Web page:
Pentolina, 2/377 Little Collins Street, Melbourne. Phone: 9606 0642
The place, the space, the back story, the food and the company …
Consider The Sauce’s supremely enjoyable visit to Pentolina evokes many memories.
For starters, so to speak, I recall imbibing a bowl of pasta at the same address many years ago – about 20, I think.
That, too, was a specialist pasta house.
These days, under the guidance of husband-and-wife team Matt and Julia Picone, old-school pasta is still very much the go, though the place certainly looks very different.
It’s classy and stylish, without being overbearingly so.
Matt was a barista at Pellegrini’s for the best part of two decades, and it is that sort spirit and vibe they are trying to foster at Pentolina.
Justin is my CTS companion for this adventure.
We figure out rough timelines that strongly suggest that not only had we both enjoyed several – and maybe many – coffees made by Matt, but that we were also quite possibly sitting side by side while doing so on occasion.
Are we happy to be here as guests?
(Full disclosure below.)
Taking up pews at the window bench – good for watching the passing parade outside and for the taking of photographs – we are happy, too, to leave our leisurely lunch in the hands of the staff in the form of the $60 a head “feed me” menu.
We start with cured swordfish, fennel, grapefruit and pomegranate ($21) and …
… beef carpaccio with truffle cream and parmesan ($19).
There’s little for me to say about these – except that they are wonderful, simple, fresh and prepared with superb ingredients.
And they’re just the sort of thing we feel like.
We discover that we both have something of an aversion to the oft-leaden arancini.
So we love these smaller cousins – Alessandra’s suppli (rice croquettes) with saffron and grana padano ($9).
They’re light and fluffy and beautifully fried.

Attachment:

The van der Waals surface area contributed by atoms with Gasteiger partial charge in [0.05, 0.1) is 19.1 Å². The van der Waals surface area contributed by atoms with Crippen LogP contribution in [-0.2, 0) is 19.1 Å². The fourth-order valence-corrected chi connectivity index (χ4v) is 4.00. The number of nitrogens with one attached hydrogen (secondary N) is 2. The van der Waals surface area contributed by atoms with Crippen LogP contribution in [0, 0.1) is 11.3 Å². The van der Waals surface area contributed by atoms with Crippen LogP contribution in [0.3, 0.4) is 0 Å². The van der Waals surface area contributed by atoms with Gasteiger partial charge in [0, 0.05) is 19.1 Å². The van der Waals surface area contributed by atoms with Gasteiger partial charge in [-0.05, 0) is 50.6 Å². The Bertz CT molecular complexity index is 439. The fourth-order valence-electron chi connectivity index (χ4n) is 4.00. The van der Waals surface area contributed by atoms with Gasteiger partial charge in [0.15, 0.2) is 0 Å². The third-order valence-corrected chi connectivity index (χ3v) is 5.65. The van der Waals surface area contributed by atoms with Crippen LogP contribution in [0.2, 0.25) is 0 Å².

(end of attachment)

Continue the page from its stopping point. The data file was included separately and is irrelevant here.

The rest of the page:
Then it’s on to the pasta – all house-made.
Squid ink spaghetti with vongole ($28) is lovely, though the simple sauce of white wine and garlic (I think) is quite dry.
Matt’s spaghetti bolognese (ragu with beef, eggplant, zucchini, vermouth, $21) is good, too, though I think – nostalgic for the lusty gusto of the Pelligrini’s version – we both find it muted in both texture and flavour.
In that regard, the simple, righteous rigatoni amatriciana ($23) of pancetta, napoli, fresh chili and olives is a dead-set bullseye – and the pasta hit of the day.
The pasta, however, is just a tad too al dente for my tastes.
But let’s not quibble – this is ace.
Cannoli with ricotta, citrus and raisin ($3 each) are light and champions of their kind, with quite an unusual flavour and very crusty casings.
Justin confesses to not being much of a fan of panna cotta.
But even he is impressed by the Pentolina version with fresh berries ($13).
I love it to bits – so delicious.
I’ll use Justin’s pithy message to me later in the day as a summation: “Ripper lunch and ripper company!”
To which I’ll add: “Ripper place!”
(Consider The Sauce dined at Pentolina as guests of the management and we did not pay for our meals. We enjoyed a range of dishes chosen by the staff as part of the $60pp “Feed Me” deal. Pentolina management neither sought nor was granted any input, oversight or pre-publication access to his story.)